Levels of Intervention for Troubled Teens

Dealing with an angry, rebellious teen can sometimes leave you feeling hopeless and desperate. However, it can be helpful to recognize that your intervention has stages. If you are able to help your teen at the first stages, then you need not explore more drastic, stringent measures.

Here are some of the levels of intervention that parents of troubled teens can explore:

– Heart to heart talk. It is normal for a teen to try to test the boundaries of your home’s rules and disciplines. It is also normal that a teen will start to assert his independence. During this time, the lines of communication may start breaking down, as your efforts to lay down the law are met with resistance and rebellion. As a parent, you can try to reestablish these communication lines by sitting down with your child to have a serious talk, in your effort to understand where he is coming from and why he is acting the way he is. Let your child know that you are ultimately for him (that you are after what is best for him).

– Evaluation and counseling. There may be indications that your child needs professional help, especially when the situation demonstrates that your efforts to get through to your child has proven ineffective. It can start with your child’s guidance counselor. You may also consider getting a psychologist that specializes in troubled teens. The psychologist should be able to help evaluate the problems you child has, as well as its root causes. A psychologist can get through your child in ways that you cannot. In most cases, a teen will shut out the people closest to him but may be open to talk to an objective third party.

– Therapy. Once the therapist has evaluated your teen, he may recommend that the teen undergo therapy. These can be one-on-one or group sessions, as well as psychotherapy. However, your teen should be willing to cooperate with the counseling and the therapy sessions. Your teen and the counselor need to work together. Check to see whether the sessions end up antagonizing your teen and further alienating him against you. If there are issues with substance abuse, you can also consider enrolling your child in support groups that help deal with substance abuse.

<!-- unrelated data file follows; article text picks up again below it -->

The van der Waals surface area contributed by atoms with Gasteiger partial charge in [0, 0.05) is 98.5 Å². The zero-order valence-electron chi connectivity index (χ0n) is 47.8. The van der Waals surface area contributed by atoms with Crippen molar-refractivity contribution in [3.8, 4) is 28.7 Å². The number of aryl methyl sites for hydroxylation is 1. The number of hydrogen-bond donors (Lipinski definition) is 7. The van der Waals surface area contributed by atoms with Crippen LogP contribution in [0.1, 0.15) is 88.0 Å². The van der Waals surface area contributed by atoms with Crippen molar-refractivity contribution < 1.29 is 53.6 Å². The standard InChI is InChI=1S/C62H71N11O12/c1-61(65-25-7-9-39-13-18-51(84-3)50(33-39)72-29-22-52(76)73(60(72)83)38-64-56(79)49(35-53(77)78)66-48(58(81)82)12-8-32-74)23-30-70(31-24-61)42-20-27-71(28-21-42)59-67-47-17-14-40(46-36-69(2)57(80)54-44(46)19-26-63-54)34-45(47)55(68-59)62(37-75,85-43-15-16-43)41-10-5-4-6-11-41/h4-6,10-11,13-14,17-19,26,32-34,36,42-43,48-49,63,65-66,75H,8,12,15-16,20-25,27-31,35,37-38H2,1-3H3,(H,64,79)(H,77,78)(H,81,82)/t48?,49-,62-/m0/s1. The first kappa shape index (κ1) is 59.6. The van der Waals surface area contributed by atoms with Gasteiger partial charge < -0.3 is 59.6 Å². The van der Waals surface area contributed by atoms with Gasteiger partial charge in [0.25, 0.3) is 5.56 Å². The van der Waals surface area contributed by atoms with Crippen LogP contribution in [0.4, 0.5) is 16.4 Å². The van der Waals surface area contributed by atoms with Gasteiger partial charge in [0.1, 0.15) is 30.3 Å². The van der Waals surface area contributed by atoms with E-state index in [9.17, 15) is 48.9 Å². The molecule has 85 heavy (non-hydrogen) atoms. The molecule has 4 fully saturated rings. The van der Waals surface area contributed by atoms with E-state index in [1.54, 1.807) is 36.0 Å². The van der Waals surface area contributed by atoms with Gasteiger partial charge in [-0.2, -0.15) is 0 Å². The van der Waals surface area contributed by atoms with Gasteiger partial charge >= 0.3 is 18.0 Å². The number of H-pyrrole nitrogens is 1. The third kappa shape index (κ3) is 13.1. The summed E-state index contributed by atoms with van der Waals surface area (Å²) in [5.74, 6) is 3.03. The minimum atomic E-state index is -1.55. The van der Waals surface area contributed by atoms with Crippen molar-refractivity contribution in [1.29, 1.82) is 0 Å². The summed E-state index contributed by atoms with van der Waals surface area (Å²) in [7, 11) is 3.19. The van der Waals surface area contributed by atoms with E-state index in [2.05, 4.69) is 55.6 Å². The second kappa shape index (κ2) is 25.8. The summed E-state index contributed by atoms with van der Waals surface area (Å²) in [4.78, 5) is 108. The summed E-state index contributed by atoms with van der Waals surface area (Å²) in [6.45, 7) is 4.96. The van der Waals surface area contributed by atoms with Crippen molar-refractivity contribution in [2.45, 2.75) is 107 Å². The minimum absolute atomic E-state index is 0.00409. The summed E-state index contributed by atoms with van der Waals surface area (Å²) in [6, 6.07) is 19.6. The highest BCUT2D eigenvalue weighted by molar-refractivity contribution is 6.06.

– Troubled teen program. When the above interventions don’t seem to help, you can think about enrolling your child in a troubled teen residential program. You can start with a short-term program such as a teen wilderness camp or a more long-term program such as a troubled teen boarding school. This may be the change of environment that your child needs. The troubled teen program will force your teen out of his comfort zone and challenge him towards self-discovery. The program should have a number of treatment modalities and activities geared towards helping the teen realize that there are consequences for his actions and choices and that these consequences affect not just him but those around him. Hopefully, the program should guide your child to want to change for the better. When you enroll your child in a program, be sure to also look into how you can provide aftercare, that is, providing the support your child needs after his stay in a teen wilderness camp or boarding school.

– The juvenile justice system. If your teen persists on a self-destructive path that may involve substance abuse and crime, even after your more drastic measures, you may have to let your teen face the consequences of his choices. An arrest may be a harsh wake-up call, but it may be what your teen may need. As parents, you can only do so much to protect your child from his choices. First offences will usually garner a more lenient punishment (i.e. a shorter sentence), which may serve to get through to your teen.

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